The word “holistic” simply means addressing the whole person. This includes a person’s physical, emotional, mental, social, spiritual, and financial health. Addressing the whole person in mind-body-spirit can bring out the healthiest, happiest version of ourselves.
At Holistic Wellness Practice, therapists help clients by getting to know them as a whole, complete person. A client’s problem might not be obvious and insight can be found through consideration of the whole person, utilizing all of these components.
The Six Components of Holistic Health
1. Physical Health:
Our physical health is what most people think about when they think of health. Sleep, nutrition, exercise, hormones, physical education, and addiction are all fundamental to our wellness. In addition, external and environmental factors can impact our overall health. Therapists incorporate all these aspects of physical health when helping clients and can even serve as an accountability partner for optimal physical health.
2. Emotional Health:
Emotional health refers to our daily moods and emotions. Emotional health is a huge part of counseling, bringing more awareness to our emotions and how they affect our decisions, relationships, and lives. Counselors can also impact clients’ emotional health by teaching mindfulness and providing stress reduction strategies.
3. Mental Health:
Mental health focuses on our cognitive abilities that affect how our brain functions and has a big influence on the other aspects of wellness. Simply put, it’s about understanding how and why our brain works the way that it does. There are genetic and environmental components of mental health to look at. Diving into how someone learns, problem solves, and behaves are critical aspects of mental health to look at in counseling.
4. Social Health:
Research has shown that the happiest people on earth have deep connections with their friends, family, and community. One way a holistic therapist acknowledges and encourages healthy connections is by educating on what healthy boundaries are, how to incorporate these into their current relationships, and offering effective ways to communicate (and not communicate) with others.
5. Spiritual Health:
A person’s spiritual health focuses on how they are connecting with their inner soul and the greater world around them. Spiritual health often utilizes a person’s faith and religion, but also incorporates nature, meditation, and service. Experiencing peace within oneself can be crucial to overall wellness and is important to address in holistic counseling.
6. Financial Health:
A huge stressor in our society involves money. It would be a disservice to clients not to include financial health when assessing a client’s goals and needs. Finances can influence a person’s self-esteem, relationships, and physical well-being. Counselors can offer budgeting strategies, serve as an accountability partner, and explore emotional reasons behind spending and saving habits.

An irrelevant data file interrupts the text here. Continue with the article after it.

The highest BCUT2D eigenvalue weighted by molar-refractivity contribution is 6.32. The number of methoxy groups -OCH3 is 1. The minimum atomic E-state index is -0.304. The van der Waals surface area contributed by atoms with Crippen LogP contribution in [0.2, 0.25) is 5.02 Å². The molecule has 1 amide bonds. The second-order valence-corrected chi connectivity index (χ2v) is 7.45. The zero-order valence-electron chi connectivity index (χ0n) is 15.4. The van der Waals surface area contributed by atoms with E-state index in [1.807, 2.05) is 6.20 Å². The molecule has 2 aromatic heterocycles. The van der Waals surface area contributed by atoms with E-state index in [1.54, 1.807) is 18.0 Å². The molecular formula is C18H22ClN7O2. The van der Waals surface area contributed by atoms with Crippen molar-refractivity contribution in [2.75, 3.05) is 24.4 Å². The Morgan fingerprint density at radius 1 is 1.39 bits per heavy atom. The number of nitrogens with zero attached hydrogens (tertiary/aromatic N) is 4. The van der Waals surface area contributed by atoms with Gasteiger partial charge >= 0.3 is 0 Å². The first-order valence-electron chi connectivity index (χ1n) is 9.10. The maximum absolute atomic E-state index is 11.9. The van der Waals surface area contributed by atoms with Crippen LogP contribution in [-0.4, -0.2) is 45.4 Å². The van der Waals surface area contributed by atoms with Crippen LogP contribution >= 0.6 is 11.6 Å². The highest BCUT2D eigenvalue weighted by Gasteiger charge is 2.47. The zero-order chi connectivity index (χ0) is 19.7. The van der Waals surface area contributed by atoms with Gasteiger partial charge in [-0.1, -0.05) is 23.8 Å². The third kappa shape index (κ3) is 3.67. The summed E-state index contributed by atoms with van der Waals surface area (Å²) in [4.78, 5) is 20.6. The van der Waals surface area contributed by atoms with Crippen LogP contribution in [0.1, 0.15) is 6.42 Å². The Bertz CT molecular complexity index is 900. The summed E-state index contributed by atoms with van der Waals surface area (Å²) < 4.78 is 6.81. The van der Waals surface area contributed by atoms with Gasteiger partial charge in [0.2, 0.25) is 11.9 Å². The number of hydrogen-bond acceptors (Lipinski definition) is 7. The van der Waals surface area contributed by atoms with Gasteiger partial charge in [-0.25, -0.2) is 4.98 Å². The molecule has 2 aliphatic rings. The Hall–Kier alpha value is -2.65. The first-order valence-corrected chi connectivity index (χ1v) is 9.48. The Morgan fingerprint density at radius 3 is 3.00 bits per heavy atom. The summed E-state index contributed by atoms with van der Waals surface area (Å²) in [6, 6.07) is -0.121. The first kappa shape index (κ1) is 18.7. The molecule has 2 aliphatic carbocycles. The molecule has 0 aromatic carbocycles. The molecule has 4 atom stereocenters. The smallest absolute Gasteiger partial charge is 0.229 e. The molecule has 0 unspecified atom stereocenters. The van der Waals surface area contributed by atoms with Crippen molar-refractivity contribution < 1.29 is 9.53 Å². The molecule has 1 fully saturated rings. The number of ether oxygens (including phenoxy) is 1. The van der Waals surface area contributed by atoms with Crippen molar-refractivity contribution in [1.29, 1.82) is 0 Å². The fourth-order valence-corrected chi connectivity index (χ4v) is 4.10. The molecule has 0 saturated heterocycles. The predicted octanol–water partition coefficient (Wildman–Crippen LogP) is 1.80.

Holistic Therapeutic Practices
Here are five important therapeutic practices common in holistic therapy. Although there are many more, these are the few worth highlighting.
1. Take a step back.
When a counselor begins working with a client, it’s important to understand the whole situation. Discovering the root cause of conflict may not be the most obvious reason. It’s important to remain open, look at the entire person through all six components to consider solutions that haven’t been tried or thought about yet.
2. Make no assumptions.
Assumptions aren’t always correct. Not only that but making wrong assumptions can damage the therapeutic process. They often bring about defensiveness, walls, conflict, and discouragement, which are obviously barriers to growth. Not making assumptions, remaining neutral, and using I statements are critical components of therapy.
3. Use a diversity of modalities from a broad range of practices.
It’s important that holistic counselors use a wide variety of tools and approaches to help someone. We are all unique individuals with unique problems and personalities. Focusing on the whole person helps counselors to tailor treatment for that specific person.
4. Engage in active listening.
The client is the ultimate expert on their lives. Sometimes a therapist’s primary role is to be a good listener, picking up on subtle signs that the client may not see yet, asking important questions, and looking at things from a different perspective. It’s amazing what can be found when you’re really listening.
5. Coordinate with the client’s team.
With the client’s consent, a counselor can coordinate care between family members, doctors, and other healthcare workers. For example, if a depressed client comes in for counseling, the therapist can encourage seeking out medication with their doctor and be a part of that process. At Holistic Wellness Practice, individual, couples, and family counseling are all provided.